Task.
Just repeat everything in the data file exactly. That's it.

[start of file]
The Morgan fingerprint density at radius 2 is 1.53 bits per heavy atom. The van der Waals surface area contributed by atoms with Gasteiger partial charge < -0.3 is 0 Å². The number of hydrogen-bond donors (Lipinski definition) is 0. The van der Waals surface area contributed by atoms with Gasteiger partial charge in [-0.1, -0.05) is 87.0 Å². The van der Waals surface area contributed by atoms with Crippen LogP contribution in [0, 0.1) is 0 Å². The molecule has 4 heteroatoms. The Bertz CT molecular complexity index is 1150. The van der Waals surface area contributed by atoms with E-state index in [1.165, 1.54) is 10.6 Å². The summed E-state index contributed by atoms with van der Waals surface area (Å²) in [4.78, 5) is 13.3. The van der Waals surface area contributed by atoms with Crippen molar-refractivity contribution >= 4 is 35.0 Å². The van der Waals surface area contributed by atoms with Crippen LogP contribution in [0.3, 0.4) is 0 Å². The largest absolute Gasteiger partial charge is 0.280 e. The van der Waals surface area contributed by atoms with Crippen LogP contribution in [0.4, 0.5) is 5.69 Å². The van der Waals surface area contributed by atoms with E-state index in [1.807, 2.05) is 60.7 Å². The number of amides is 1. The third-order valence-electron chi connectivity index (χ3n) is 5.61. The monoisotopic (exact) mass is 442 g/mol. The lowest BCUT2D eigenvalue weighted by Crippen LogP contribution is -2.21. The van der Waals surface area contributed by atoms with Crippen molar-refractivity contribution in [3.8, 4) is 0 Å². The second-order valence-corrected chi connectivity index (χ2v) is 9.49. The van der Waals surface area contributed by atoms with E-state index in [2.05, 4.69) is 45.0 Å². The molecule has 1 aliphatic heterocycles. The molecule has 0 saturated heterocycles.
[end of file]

The Morgan fingerprint density at radius 2 is 1.53 bits per heavy atom. The van der Waals surface area contributed by atoms with Gasteiger partial charge < -0.3 is 0 Å². The number of hydrogen-bond donors (Lipinski definition) is 0. The van der Waals surface area contributed by atoms with Gasteiger partial charge in [-0.1, -0.05) is 87.0 Å². The van der Waals surface area contributed by atoms with Crippen LogP contribution in [0, 0.1) is 0 Å². The molecule has 4 heteroatoms. The Bertz CT molecular complexity index is 1150. The van der Waals surface area contributed by atoms with E-state index in [1.165, 1.54) is 10.6 Å². The summed E-state index contributed by atoms with van der Waals surface area (Å²) in [4.78, 5) is 13.3. The van der Waals surface area contributed by atoms with Crippen molar-refractivity contribution >= 4 is 35.0 Å². The van der Waals surface area contributed by atoms with Crippen LogP contribution in [0.3, 0.4) is 0 Å². The largest absolute Gasteiger partial charge is 0.280 e. The van der Waals surface area contributed by atoms with Crippen LogP contribution in [0.4, 0.5) is 5.69 Å². The van der Waals surface area contributed by atoms with E-state index in [1.807, 2.05) is 60.7 Å². The number of amides is 1. The third-order valence-electron chi connectivity index (χ3n) is 5.61. The monoisotopic (exact) mass is 442 g/mol. The lowest BCUT2D eigenvalue weighted by Crippen LogP contribution is -2.21. The van der Waals surface area contributed by atoms with Crippen molar-refractivity contribution in [3.8, 4) is 0 Å². The second-order valence-corrected chi connectivity index (χ2v) is 9.49. The van der Waals surface area contributed by atoms with E-state index in [2.05, 4.69) is 45.0 Å². The molecule has 1 aliphatic heterocycles. The molecule has 0 saturated heterocycles.